NY Jets owner joins Trump in raising cash for Romney

Oct 17 2012 - 5:19pm

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FILE - Donald Trump. AP Photo/Alex Brandon
FILE - Donald Trump. AP Photo/Alex Brandon

 

 

 

NEW YORK - While Republican presidential nominee Mitt Romney prepared for Tuesday night's debate at Hofstra University in Hempstead, New York, 28 miles away, his top fundraisers dialed for dollars at New York's Waldorf Astoria Hotel.

The phone-banking session, an attempt to harvest cash from contributors who had given the maximum amount during the primary election yet hadn't done so for the general election, was part of a three-day event for Romney's financial team. Men and women on their mobile phones paced over the "Wheel of Life" tile mosaic at the Park Avenue entrance as they worked their way down call lists prepared and distributed by the Romney campaign.

Among the 1,000 fundraisers, top donors and campaign financial directors in attendance: actor Jon Voight, real-estate mogul Donald Trump, former New York Mayor Rudy Giuliani, Jets owner Woody Johnson and 2008 presidential candidate John McCain's wife, Cindy. Comedian Dennis Miller was scheduled as entertainment for a private debate-watch party at the Roseland Ballroom.

"They come here and feel appreciated for their support," said Spencer Zwick, Romney's finance chairman, said. "They get a sense of how their money is going to be used, and they get energized to go forward and do a lot more."

The New York gathering began Oct. 15, the day Romney's campaign announced he and allied party committees raised $170 million last month, making it their best month while still falling short of Obama and the Democrats' $181 million September haul.

Attendees briefed by campaign officials were told that a good amount of that cash will be used to implement an ad strategy that centers on Florida, Ohio and Virginia, according to an attendee not authorized to speak.

Each of those are states where polls show the race is close. Campaign officials played for donors new advertisements featuring women who said they were Romney voters four years after supporting Obama, the attendee said, adding they were "kitchen-table style." Several outside groups have employed that same theme in recent ads.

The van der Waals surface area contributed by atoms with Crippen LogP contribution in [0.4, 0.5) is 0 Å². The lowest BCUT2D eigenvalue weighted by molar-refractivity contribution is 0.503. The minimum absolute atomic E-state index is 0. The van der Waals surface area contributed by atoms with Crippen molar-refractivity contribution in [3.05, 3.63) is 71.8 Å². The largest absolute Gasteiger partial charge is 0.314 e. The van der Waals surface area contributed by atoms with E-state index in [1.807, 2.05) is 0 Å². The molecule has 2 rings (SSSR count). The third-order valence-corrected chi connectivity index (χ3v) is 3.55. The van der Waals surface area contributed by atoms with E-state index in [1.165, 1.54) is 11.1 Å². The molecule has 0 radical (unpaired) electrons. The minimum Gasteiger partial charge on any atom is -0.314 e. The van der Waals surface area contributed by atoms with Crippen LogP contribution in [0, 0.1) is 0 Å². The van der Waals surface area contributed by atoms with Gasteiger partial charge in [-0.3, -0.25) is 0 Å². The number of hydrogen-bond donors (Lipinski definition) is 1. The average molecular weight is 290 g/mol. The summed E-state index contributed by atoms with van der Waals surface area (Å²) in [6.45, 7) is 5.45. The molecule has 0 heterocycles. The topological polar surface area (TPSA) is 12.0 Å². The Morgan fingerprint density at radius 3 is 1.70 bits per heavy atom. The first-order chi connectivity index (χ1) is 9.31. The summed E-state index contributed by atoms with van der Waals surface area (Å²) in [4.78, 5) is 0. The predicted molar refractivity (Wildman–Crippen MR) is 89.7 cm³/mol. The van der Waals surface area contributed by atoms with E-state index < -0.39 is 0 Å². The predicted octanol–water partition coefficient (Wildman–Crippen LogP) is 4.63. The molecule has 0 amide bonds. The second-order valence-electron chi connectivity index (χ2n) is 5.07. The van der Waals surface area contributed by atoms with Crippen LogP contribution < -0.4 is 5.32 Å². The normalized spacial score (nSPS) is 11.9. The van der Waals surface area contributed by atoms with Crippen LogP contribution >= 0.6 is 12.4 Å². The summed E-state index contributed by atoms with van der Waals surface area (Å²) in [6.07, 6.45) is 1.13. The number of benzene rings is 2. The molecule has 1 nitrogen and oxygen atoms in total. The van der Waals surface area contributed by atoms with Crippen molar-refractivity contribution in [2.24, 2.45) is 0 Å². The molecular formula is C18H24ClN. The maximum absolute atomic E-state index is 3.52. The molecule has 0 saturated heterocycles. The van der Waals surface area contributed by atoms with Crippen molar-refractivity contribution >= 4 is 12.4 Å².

The campaign and the Republican National Committee, through a joint account, also are beginning to transfer money to states for voter-turnout operations, according to Federal Election Commission reports. Ohio received $2.6 million last month while $1 million was sent to Pennsylvania, the disclosure reports show. About $3.4 million was divided among Colorado, Michigan, North Carolina, Virginia and Wisconsin.

Between word of the money-raising success and poll movement in Romney's favor after his first debate performance, attendees were in good spirits.

"I'm feeling very excited," Giuliani said. "I can read polls. I see the great advance that Governor Romney has made and the decline of President Obama."

"The mood is ecstatic," a smiling Republican National Committee Chairman Reince Priebus said. "Everyone's happy."

A dinner gala Oct. 15 at the Intrepid Sea, Air and Space Museum included a video in which Trump deployed his signature "You're Fired!" line on President Barack Obama.

As he darted through rain into the museum, Giuliani paused to bash Obama's handling of the embassy attack in Libya.

"It betrays a policy of provocative weakness on the part of President Obama," the former mayor said from under an umbrella.

Prompted by reporters, Trump offered debate advice as he and wife, Melania, stepped out of their car: "For Romney, just be the way he is."

The day began with a breakfast at the Waldorf followed by a rallying speech from vice-presidential candidate Paul Ryan, who'd flown in from Wisconsin. Lunch in the hotel featured remarks by the eldest Romney son, Tagg, and Florida Sen. Marco Rubio.

Three work sessions during the day covered campaign strategy, "Issues Facing America," and a detailed discussion, led by Romney pollster Neil Newhouse, of the media and messaging plan for the final three weeks. Reporters were barred from all of the events.

There was plenty of leisure to balance their labors. Many stayed at the Waldorf, catching up over a $9 cup of coffee in its Peacock Alley Restaurant or lingering near the two-ton gold clock.

Campaign souvenirs on display included a hardwood maple chair stamped "Founding Partner" ($350), a table timepiece by Chelsea Clocks ($450) and stars or stripes cuff links ($150).

The New York City gathering was a follow-up to a June retreat in Park City, Utah.

Both times, outside groups piggy-backed on the official campaign events. Spotted checking into the Waldorf yesterday: Charlie Spies, finance chief of Restore Our Future, a super- political action committee devoted to helping elect Romney.

In Park City, Karl Rove, who guides American Crossroads and its allied nonprofit Crossroads Grassroots Policy Strategy, mingled with the Romney donor crowd. Rove's groups run ads in support of Romney, as well as messages that back Republican congressional candidates.

The outside groups are prohibited by law from coordinating with candidates' campaigns. That doesn't mean they can't happen to be in the same historic hotel at the same time.

-- With assistance from Jonathan D. Salant in Washington.

 

 

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